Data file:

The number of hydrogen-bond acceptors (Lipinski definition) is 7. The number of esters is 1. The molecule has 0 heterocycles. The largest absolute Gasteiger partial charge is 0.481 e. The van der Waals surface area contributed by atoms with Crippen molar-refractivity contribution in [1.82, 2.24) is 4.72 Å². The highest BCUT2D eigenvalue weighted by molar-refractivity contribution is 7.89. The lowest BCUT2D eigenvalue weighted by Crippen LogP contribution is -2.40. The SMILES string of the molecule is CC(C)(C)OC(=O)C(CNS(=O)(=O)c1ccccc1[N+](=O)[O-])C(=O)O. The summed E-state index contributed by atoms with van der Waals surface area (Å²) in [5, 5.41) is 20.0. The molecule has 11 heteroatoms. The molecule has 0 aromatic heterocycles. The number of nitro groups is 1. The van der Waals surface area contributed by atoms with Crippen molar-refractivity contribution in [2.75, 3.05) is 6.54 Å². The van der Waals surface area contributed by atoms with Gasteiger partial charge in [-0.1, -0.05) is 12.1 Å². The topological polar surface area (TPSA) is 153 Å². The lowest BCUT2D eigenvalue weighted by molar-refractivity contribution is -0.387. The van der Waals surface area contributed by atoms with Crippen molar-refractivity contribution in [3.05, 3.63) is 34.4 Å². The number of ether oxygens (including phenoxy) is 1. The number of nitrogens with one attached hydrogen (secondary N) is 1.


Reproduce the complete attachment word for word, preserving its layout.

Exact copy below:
The number of hydrogen-bond acceptors (Lipinski definition) is 7. The number of esters is 1. The molecule has 0 heterocycles. The largest absolute Gasteiger partial charge is 0.481 e. The van der Waals surface area contributed by atoms with Crippen molar-refractivity contribution in [1.82, 2.24) is 4.72 Å². The highest BCUT2D eigenvalue weighted by molar-refractivity contribution is 7.89. The lowest BCUT2D eigenvalue weighted by Crippen LogP contribution is -2.40. The SMILES string of the molecule is CC(C)(C)OC(=O)C(CNS(=O)(=O)c1ccccc1[N+](=O)[O-])C(=O)O. The summed E-state index contributed by atoms with van der Waals surface area (Å²) in [5, 5.41) is 20.0. The molecule has 11 heteroatoms. The molecule has 0 aromatic heterocycles. The number of nitro groups is 1. The van der Waals surface area contributed by atoms with Crippen molar-refractivity contribution in [2.75, 3.05) is 6.54 Å². The van der Waals surface area contributed by atoms with Gasteiger partial charge in [-0.1, -0.05) is 12.1 Å². The topological polar surface area (TPSA) is 153 Å². The lowest BCUT2D eigenvalue weighted by molar-refractivity contribution is -0.387. The van der Waals surface area contributed by atoms with Crippen molar-refractivity contribution in [3.05, 3.63) is 34.4 Å². The number of ether oxygens (including phenoxy) is 1. The number of nitrogens with one attached hydrogen (secondary N) is 1.